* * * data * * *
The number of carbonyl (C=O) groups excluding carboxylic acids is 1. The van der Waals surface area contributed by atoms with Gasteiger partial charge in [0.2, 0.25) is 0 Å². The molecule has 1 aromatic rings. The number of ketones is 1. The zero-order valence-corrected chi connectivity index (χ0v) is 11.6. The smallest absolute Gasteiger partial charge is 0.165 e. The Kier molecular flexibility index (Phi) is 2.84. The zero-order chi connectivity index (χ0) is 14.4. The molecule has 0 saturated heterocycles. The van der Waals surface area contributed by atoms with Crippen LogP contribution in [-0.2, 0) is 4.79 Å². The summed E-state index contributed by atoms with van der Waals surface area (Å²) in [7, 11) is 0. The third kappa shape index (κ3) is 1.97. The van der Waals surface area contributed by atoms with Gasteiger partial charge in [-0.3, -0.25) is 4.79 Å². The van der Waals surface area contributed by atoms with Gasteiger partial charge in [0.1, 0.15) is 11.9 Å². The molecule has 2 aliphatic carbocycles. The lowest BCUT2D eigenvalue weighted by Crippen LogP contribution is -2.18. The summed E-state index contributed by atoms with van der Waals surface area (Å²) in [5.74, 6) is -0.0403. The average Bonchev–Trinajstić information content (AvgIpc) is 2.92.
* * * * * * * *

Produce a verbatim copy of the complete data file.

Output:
The number of carbonyl (C=O) groups excluding carboxylic acids is 1. The van der Waals surface area contributed by atoms with Gasteiger partial charge in [0.2, 0.25) is 0 Å². The molecule has 1 aromatic rings. The number of ketones is 1. The zero-order valence-corrected chi connectivity index (χ0v) is 11.6. The smallest absolute Gasteiger partial charge is 0.165 e. The Kier molecular flexibility index (Phi) is 2.84. The zero-order chi connectivity index (χ0) is 14.4. The molecule has 0 saturated heterocycles. The van der Waals surface area contributed by atoms with Crippen LogP contribution in [-0.2, 0) is 4.79 Å². The summed E-state index contributed by atoms with van der Waals surface area (Å²) in [7, 11) is 0. The third kappa shape index (κ3) is 1.97. The van der Waals surface area contributed by atoms with Gasteiger partial charge in [-0.3, -0.25) is 4.79 Å². The van der Waals surface area contributed by atoms with Gasteiger partial charge in [0.1, 0.15) is 11.9 Å². The molecule has 2 aliphatic carbocycles. The lowest BCUT2D eigenvalue weighted by Crippen LogP contribution is -2.18. The summed E-state index contributed by atoms with van der Waals surface area (Å²) in [5.74, 6) is -0.0403. The average Bonchev–Trinajstić information content (AvgIpc) is 2.92.